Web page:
2. the payment of invoices for goods or services related to oil or gas sector operations in Venezuela;
  3. new investment in oil or gas sector operations in Venezuela; and
  4. the delivery of oil and gas from Venezuela to creditors of the government of Venezuela, including creditors of Petróleos de Venezuela S.A. (PdVSA) entities, for the purposes of debt repayment.

Importantly, several key prohibitions on oil and gas sector operations in Venezuela are not suspended under GL 44 and, thus, remain in effect. These include: (1) transactions involving blocked financial institutions, other than Banco Central de Venezuela or Banco de Venezuela SA Banco Universal; (2) any Russia-related operations; (3) transactions prohibited by Executive Order (E.O.) 13808(1)(a)(i)-(iii), (1)(b), other than the transactions in GL 44(a)(2) and (a)(4); (4) transactions prohibited by E.O. 13827 and E.O. 13835; additionally, (5) property blocked pursuant to the VSR remains blocked; and (6) people blocked pursuant to any authority other than the VSR remain blocked.

Immigration - GL 45
This license authorizes transactions related to the repatriation of Venezuelan nationals from non-U.S. jurisdictions in the Western Hemisphere to Venezuela, involving Consorcio Venezolano de Industrias Aeronauticas y Servicios Aereos, S.A. (Conviasa) – an entity previously blocked pursuant to the VSR.

Venezuelan Sovereign Bonds - GL 3I and GL 9H
These licenses remove the secondary market trading bans on purchases of certain Venezuelan sovereign bonds and pre-2017 bonds or equity issued by PdVSA.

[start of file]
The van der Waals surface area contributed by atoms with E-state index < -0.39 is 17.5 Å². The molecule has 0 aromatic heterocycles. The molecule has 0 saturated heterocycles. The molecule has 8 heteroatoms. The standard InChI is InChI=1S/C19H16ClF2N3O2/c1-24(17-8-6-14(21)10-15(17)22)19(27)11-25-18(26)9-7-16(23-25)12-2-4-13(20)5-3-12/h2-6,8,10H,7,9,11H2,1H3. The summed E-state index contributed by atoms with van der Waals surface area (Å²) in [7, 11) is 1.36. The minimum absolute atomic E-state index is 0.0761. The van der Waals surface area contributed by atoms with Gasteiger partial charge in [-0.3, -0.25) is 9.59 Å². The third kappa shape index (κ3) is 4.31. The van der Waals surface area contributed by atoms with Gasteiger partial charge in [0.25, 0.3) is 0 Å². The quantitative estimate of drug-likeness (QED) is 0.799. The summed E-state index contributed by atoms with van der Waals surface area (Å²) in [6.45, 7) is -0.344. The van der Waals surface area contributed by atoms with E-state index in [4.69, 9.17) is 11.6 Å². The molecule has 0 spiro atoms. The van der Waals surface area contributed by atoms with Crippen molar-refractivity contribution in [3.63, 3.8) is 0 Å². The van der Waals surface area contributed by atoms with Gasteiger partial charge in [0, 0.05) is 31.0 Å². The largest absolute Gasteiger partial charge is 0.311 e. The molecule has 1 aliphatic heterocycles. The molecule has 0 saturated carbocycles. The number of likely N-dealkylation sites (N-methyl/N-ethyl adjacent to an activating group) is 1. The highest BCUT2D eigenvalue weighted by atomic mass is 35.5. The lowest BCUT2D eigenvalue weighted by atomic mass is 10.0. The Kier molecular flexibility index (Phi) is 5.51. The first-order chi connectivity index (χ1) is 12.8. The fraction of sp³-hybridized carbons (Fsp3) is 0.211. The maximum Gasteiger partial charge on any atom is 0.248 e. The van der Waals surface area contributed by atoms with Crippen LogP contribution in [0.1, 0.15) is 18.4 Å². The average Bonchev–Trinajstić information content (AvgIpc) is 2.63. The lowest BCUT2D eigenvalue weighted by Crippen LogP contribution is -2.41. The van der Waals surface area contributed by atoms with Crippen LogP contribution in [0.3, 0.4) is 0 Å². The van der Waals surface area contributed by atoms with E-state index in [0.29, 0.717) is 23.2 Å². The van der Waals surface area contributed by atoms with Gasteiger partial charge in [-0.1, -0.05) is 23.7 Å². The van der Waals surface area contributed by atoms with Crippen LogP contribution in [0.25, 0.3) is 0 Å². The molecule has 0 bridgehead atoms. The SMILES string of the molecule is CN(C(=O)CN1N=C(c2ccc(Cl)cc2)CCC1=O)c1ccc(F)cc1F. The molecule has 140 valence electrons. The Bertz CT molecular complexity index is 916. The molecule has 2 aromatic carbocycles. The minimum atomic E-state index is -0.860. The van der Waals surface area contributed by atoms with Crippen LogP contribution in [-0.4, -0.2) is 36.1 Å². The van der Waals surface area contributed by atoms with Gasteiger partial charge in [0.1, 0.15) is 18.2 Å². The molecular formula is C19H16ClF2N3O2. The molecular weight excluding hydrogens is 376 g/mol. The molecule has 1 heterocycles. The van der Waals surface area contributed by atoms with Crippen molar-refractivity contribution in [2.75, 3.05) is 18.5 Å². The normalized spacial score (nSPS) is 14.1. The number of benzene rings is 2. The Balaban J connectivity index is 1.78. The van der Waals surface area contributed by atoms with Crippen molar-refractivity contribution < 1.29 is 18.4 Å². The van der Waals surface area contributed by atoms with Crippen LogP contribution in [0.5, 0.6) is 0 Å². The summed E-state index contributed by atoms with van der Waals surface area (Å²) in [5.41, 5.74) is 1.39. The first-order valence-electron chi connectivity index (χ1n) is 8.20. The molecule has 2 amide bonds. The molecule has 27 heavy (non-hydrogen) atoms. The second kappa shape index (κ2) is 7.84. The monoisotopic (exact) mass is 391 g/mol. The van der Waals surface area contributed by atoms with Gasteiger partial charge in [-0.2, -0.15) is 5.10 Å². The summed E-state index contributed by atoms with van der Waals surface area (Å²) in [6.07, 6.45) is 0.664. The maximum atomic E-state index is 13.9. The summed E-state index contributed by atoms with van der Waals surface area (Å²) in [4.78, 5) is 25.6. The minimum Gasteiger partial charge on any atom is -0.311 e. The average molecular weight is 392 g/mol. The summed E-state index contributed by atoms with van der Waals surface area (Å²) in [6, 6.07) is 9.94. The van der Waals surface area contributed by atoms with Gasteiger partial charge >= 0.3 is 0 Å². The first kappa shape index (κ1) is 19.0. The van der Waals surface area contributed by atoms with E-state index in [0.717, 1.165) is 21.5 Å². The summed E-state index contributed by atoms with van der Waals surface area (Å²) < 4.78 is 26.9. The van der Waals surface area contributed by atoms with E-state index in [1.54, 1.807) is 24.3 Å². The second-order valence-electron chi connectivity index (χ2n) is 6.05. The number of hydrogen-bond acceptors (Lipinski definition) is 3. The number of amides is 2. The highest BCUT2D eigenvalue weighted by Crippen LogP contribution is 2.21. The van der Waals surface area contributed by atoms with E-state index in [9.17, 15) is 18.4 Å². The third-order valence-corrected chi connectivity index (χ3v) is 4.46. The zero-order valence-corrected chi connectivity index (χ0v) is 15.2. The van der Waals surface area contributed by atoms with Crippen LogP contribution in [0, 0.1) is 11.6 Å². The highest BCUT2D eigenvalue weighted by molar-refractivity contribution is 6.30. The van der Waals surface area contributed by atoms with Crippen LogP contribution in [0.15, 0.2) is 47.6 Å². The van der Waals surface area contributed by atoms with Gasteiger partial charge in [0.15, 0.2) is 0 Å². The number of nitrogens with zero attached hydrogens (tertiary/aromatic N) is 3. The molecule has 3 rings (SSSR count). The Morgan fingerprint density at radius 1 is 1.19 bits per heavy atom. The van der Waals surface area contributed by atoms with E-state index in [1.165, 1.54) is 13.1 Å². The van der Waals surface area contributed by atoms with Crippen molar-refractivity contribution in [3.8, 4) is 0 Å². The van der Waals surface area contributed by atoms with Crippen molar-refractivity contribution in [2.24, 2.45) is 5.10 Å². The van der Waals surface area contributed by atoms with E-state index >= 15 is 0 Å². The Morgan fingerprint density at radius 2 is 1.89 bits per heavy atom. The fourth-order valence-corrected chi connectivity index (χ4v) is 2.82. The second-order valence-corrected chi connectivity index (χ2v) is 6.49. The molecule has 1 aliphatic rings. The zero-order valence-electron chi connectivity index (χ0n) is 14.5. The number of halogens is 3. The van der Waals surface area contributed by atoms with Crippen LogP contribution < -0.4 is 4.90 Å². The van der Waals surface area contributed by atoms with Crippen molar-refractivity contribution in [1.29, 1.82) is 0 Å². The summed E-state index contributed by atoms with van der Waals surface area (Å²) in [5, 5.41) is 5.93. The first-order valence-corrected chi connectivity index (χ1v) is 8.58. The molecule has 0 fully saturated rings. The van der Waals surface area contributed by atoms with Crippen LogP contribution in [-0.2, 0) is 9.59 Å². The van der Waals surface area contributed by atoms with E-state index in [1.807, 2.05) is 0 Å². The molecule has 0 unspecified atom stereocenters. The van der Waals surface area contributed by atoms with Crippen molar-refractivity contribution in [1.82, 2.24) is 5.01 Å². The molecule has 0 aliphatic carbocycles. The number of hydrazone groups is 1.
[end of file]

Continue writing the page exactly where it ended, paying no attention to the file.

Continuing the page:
PdVSA 8.5 Percent Bond - GL 5M
Under this license, on or after Jan. 18, 2024, all transactions related to financing for the Petróleos de Venezuela, S.A. 2020 8.5 Percent Bond are authorized, despite previously being blocked pursuant to the VSR.

Key Takeaways

Notably, all other sanctions currently in place against Venezuela, including the prohibition on nearly all U.S. person dealings involving the Government of Venezuela or any entity owned 50% or greater by the Government of Venezuela remain prohibited, as well as prohibitions against a number of specifically sanctioned Venezuelan individuals and entities named to the SDN list. Additionally, these general licenses are temporary (and will expire unless renewed or extended) and may be revoked at any time even before their stated expiry dates. Under Secretary of the Treasury for Terrorism and Financial Intelligence Brian E. Nelson issued a statement noting that the United States “is prepared to amend or revoke authorizations at any time, should representatives of Maduro fail to follow through on their commitments.” GL 44, for example, is currently valid through 12:01 a.m. EDT on April 18, 2024, and will only be renewed if Maduro and his representatives continue to follow through with their commitments. This creates a complicated dynamic for U.S. persons wishing to engage in activities now authorized under the general licenses. In particular, it will be important for those seeking to make new investment in the oil and gas sector, or engage in long-term supply agreements or activities, to consider compliance and contractual measures to be able to terminate and react or wind down immediately in the event the OFAC general licenses expire or are revoked prior to April 18, 2024. For further questions, OFAC has published a list of Frequently Asked Questions.